But despite the Cardinals’ three-games-to-one lead in the series, there is much work to be done. The Cardinals will face Zack Greinke, the Dodgers’ right-handed ace, in Wednesday’s Game 5, and if they lose that one, Clayton Kershaw, the left-handed ace, awaits them in Game 6 in St. Louis on Friday night. A year ago, the Cardinals held the same 3-1 lead over the San Francisco Giants through four games, only to lose the next three.
“This team that we’re playing against,” Cardinals left fielder Matt Holliday said, “is way too good [for us] to think for some reason it’s not going to be a very tough task to get one more win.”
Holliday and Shane Robinson provided the bulk of the Cardinals’ offense via home runs — the former a towering blast to left by a trusted power source, the latter a wall-scraper by the sort of October hero only the Cardinals could produce.
Holliday’s moonshot “was screaming the whole two minutes it was in the air,” said Robinson, a 5-foot-9 outfielder with five career big league homers in 221 regular season games. “I hit them that way sometimes,” he deadpanned. “But not today.”
The Cardinals’ bullpen, chock-full of flamethrowing youngsters, inherited a slim lead Tuesday night from starter Lance Lynn and brought it home with authority. Seth Maness coaxed a double-play to end the sixth — with shortstop Pete Kozma, who had just entered as a defensive replacement, making a fine play to start it — and phenom Carlos Martinez handled the seventh and eighth. Closer Trevor Rosenthal pitched the ninth for the save. All three Cardinals relievers are rookies.
On the 25th anniversary of Kirk Gibson’s memorable World Series home run in this same ballpark, what passed for late-inning drama for the Dodgers was backup shortstop Nick Punto, after momentarily energizing the crowd with a double to center field in the bottom of the seventh, getting picked off second base — an inexcusable mistake — or right fielder Yasiel Puig, representing the tying run in the bottom of the ninth, grounding into a double play to all but end their final threat.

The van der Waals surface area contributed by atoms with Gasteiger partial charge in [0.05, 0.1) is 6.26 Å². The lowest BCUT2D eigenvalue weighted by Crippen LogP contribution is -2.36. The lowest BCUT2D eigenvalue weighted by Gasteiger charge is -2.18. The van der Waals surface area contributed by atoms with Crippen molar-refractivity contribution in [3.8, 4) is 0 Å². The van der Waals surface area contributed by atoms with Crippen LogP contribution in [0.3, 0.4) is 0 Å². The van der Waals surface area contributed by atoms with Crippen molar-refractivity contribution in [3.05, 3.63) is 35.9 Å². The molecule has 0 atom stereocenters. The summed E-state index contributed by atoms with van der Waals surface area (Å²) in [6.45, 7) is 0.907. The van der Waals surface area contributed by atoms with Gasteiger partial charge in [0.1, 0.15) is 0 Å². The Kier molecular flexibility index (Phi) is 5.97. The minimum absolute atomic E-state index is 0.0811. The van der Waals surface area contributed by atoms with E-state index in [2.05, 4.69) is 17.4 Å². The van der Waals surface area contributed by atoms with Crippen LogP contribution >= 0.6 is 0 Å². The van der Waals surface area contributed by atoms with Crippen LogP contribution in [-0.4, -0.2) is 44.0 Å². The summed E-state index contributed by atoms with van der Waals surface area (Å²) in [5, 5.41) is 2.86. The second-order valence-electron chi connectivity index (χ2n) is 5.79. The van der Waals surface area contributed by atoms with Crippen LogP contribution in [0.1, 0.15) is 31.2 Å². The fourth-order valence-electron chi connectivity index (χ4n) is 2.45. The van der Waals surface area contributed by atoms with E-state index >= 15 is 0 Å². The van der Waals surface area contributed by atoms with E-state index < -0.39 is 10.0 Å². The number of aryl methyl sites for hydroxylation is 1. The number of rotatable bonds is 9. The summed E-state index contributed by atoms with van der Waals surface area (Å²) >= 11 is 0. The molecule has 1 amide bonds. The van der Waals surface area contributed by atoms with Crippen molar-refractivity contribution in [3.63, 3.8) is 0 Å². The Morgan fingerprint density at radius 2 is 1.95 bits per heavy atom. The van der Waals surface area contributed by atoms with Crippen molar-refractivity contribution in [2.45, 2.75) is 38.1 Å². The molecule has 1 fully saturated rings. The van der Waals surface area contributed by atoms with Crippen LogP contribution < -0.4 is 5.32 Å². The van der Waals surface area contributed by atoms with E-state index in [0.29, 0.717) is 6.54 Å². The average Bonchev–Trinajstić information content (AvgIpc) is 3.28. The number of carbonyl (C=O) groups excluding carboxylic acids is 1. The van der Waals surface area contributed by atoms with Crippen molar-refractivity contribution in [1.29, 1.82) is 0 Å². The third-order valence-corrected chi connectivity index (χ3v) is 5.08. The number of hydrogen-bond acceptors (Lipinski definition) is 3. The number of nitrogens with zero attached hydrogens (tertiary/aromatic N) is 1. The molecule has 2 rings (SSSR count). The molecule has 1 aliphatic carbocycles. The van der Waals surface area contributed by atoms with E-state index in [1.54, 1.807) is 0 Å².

After pitching had dominated each of the first three games of the series, Tuesday night’s third and fourth innings alone produced more runs than had the previous two games combined. The Cardinals scored three times in the third, on Matt Carpenter’s RBI double and Holliday’s massive homer — the first by either team in this series — which was measured conservatively at 426 feet. The runs were the first for the Cardinals in 14 innings.
The Dodgers got two of the runs back in the fourth, on RBI singles by Puig and A.J. Ellis — with Puig’s single providing one of the more dramatic moments of the night. Three pitches earlier, Lynn had buzzed his chin with a high-and-tight fastball — perhaps a message from the Cardinals regarding Puig’s showboating the night before during a pivotal RBI triple.
Puig shot some death-glares at the mound, but wisely retreated and got back in the batter’s box. Following his emphatic answer, a sharp single up the middle to plate the Dodgers’ first run, Puig gestured joyously to the Dodgers’ dugout but otherwise behaved himself.
More emblematic for the Dodgers on this night, however, was the painful, helpless performance turned in by shortstop Hanley Ramirez, who is attempting to play with a hairline fracture in his rib, and who went 0 for 3 with three strikeouts in his three appearances against Lynn, before the Dodgers finally yanked him. His status for Wednesday is uncertain.
The Cardinals, meanwhile, are a win away from their fourth trip to the World Series in the past decade. When they are at their best, they are relentless, opportunistic and more than a little lucky. They unearth a new, unlikely hero — a David Eckstein, a David Freese, a Pete Kozma, a Shane Robinson — with remarkable regularity.
The Cardinals are hitting just .148 in the NLCS, and have struck out 35 times over these four games, including 11 times on Tuesday night against the soft back-end of the Dodgers’ pitching staff. But all that mattered in Game 4 were those four precious runs, and that third win, and all that matters now is winning one more.